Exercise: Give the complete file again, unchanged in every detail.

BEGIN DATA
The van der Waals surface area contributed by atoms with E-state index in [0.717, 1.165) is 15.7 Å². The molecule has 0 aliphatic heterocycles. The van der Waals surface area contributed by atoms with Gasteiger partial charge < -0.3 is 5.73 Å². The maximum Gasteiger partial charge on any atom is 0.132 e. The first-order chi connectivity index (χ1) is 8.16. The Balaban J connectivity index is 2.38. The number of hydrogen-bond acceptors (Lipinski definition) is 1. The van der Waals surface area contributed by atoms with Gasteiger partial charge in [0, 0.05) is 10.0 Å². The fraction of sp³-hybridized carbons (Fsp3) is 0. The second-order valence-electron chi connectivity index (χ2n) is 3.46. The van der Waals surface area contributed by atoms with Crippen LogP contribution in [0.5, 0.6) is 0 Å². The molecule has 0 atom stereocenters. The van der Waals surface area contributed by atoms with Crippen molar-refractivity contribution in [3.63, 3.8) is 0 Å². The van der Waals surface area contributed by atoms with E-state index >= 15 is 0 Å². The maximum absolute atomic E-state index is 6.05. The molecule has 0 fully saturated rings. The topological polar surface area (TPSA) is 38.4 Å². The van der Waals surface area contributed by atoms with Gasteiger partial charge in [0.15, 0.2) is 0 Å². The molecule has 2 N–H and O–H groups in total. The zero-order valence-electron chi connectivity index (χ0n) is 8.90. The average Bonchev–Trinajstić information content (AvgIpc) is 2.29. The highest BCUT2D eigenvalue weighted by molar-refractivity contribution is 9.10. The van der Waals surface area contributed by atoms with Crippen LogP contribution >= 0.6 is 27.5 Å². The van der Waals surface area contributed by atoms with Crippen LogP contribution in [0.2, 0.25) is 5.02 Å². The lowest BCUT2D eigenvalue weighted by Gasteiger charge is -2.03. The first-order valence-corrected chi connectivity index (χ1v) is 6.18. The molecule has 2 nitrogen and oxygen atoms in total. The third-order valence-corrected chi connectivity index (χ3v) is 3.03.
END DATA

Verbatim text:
The van der Waals surface area contributed by atoms with E-state index in [0.717, 1.165) is 15.7 Å². The molecule has 0 aliphatic heterocycles. The van der Waals surface area contributed by atoms with Gasteiger partial charge < -0.3 is 5.73 Å². The maximum Gasteiger partial charge on any atom is 0.132 e. The first-order chi connectivity index (χ1) is 8.16. The Balaban J connectivity index is 2.38. The number of hydrogen-bond acceptors (Lipinski definition) is 1. The van der Waals surface area contributed by atoms with Gasteiger partial charge in [0, 0.05) is 10.0 Å². The fraction of sp³-hybridized carbons (Fsp3) is 0. The second-order valence-electron chi connectivity index (χ2n) is 3.46. The van der Waals surface area contributed by atoms with Crippen LogP contribution in [0.5, 0.6) is 0 Å². The molecule has 0 atom stereocenters. The van der Waals surface area contributed by atoms with Crippen molar-refractivity contribution in [3.63, 3.8) is 0 Å². The van der Waals surface area contributed by atoms with E-state index >= 15 is 0 Å². The maximum absolute atomic E-state index is 6.05. The molecule has 0 fully saturated rings. The topological polar surface area (TPSA) is 38.4 Å². The van der Waals surface area contributed by atoms with Gasteiger partial charge in [0.15, 0.2) is 0 Å². The molecule has 2 N–H and O–H groups in total. The zero-order valence-electron chi connectivity index (χ0n) is 8.90. The average Bonchev–Trinajstić information content (AvgIpc) is 2.29. The highest BCUT2D eigenvalue weighted by molar-refractivity contribution is 9.10. The van der Waals surface area contributed by atoms with Crippen LogP contribution >= 0.6 is 27.5 Å². The van der Waals surface area contributed by atoms with Crippen LogP contribution in [0.2, 0.25) is 5.02 Å². The lowest BCUT2D eigenvalue weighted by Gasteiger charge is -2.03. The first-order valence-corrected chi connectivity index (χ1v) is 6.18. The molecule has 2 nitrogen and oxygen atoms in total. The third-order valence-corrected chi connectivity index (χ3v) is 3.03.